Last night, for the first time in many years, I watched Sidney Lumet's 1973 film, The Offence, starring Sean Connery. It's yet another of Lumet's strong cop films, though this one is set in England, not New York City. Connery plays a veteran police detective who badly beats up a suspected child molester while questioning him at the police station. The suspect (and throughout he remains just that, a suspect) is played by Ian Bannen, who brings an intense creepiness to the role.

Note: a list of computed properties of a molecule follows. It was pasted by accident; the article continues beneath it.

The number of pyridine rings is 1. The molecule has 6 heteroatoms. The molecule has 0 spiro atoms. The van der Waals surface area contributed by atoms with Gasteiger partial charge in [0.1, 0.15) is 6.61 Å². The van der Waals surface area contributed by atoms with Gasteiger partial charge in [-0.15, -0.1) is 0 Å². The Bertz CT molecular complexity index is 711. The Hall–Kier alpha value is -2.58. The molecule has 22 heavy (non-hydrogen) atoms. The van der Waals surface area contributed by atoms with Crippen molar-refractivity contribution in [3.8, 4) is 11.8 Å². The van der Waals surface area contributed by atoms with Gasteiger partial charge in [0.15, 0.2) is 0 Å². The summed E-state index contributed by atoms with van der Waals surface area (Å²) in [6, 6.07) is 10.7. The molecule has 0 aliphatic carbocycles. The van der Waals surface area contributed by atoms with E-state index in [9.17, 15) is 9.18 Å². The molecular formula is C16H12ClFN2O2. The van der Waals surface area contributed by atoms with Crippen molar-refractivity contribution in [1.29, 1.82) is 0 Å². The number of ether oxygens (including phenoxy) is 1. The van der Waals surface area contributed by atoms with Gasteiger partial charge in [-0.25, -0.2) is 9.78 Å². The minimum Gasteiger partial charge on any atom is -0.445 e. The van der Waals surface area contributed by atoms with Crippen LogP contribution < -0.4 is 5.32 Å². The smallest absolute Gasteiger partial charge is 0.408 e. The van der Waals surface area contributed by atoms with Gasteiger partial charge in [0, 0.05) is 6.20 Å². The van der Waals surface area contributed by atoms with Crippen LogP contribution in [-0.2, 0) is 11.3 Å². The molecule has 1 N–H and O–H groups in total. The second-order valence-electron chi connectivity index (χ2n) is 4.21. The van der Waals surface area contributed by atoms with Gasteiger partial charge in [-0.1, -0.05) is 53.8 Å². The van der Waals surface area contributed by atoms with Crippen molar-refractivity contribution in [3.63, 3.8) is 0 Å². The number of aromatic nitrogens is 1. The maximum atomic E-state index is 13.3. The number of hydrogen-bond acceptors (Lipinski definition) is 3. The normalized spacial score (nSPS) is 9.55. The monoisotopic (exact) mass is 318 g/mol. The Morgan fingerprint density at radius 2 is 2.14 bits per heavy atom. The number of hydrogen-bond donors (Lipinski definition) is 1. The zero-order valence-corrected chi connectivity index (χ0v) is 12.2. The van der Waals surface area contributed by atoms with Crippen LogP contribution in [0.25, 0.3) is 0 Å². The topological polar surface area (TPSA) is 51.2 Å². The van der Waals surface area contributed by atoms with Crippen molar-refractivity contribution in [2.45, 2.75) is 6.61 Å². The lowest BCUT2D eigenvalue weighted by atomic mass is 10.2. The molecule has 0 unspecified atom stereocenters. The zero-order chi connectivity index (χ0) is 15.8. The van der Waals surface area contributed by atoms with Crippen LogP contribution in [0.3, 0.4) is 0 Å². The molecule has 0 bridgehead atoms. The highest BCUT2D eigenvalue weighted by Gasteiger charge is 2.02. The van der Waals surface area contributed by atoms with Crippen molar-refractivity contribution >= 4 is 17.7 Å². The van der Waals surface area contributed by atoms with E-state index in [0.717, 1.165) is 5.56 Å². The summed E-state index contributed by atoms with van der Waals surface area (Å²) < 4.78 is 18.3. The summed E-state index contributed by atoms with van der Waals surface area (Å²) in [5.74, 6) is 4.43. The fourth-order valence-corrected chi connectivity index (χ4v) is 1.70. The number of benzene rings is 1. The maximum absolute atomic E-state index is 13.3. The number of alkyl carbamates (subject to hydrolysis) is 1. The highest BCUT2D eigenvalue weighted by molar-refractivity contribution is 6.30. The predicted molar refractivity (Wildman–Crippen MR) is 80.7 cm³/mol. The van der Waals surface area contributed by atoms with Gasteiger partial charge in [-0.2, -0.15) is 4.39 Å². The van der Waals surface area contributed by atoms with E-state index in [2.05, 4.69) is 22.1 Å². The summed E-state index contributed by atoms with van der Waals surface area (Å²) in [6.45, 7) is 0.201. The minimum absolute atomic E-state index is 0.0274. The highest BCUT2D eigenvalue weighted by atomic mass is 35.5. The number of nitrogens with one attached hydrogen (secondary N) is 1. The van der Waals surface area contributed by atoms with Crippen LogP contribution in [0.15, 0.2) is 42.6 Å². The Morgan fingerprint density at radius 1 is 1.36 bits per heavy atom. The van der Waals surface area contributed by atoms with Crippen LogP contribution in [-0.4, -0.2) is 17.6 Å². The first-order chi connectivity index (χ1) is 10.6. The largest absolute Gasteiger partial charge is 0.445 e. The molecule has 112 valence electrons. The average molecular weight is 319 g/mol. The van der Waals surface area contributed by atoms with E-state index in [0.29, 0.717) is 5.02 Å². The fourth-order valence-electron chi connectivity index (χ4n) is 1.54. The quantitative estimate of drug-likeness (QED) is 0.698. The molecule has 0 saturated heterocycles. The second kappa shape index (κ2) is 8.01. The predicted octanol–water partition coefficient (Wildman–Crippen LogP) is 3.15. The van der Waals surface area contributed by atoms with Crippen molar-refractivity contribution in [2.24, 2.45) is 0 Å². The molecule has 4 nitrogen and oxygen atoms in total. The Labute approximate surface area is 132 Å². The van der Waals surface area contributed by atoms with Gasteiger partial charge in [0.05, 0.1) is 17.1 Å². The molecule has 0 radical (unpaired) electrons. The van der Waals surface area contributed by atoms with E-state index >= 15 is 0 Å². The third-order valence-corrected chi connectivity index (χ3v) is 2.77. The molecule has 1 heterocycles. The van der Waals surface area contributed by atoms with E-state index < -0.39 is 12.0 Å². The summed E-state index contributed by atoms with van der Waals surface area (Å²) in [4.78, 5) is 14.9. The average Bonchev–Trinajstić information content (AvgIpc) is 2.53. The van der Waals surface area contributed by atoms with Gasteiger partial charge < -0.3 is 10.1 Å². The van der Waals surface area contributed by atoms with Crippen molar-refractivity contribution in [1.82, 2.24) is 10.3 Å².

What prompted me to watch the film last night was some reading I'm doing. I'm reading a book now on the films of Christopher Nolan (The Nolan Variations, by Tom Shone), and in the chapter discussing The Dark Knight, which includes remarks from Nolan himself, the book talks about the influence of Lumet's films on Nolan, how Lumet's sense of "systemic rot...a justice system out of balance...a universe permanently askew" fascinate Nolan. These qualities resonate in a lot of Lumet's films, of course, movies such as Serpico, Dog Day Afternoon, Prince of the City, The Verdict, and Q&A. But The Offence in particular is a Lumet film that has made a big impact on Nolan, and in the interplay between Ian Bannen's mocking child molester suspect and Sean Connery's cop, a man ridden with guilt for the things he has seen and done, or not done, over his twenty years on the police force, a man whose head flashes often with gruesome images from crime scenes he has worked, there is much that Nolan would draw upon in The Dark Knight.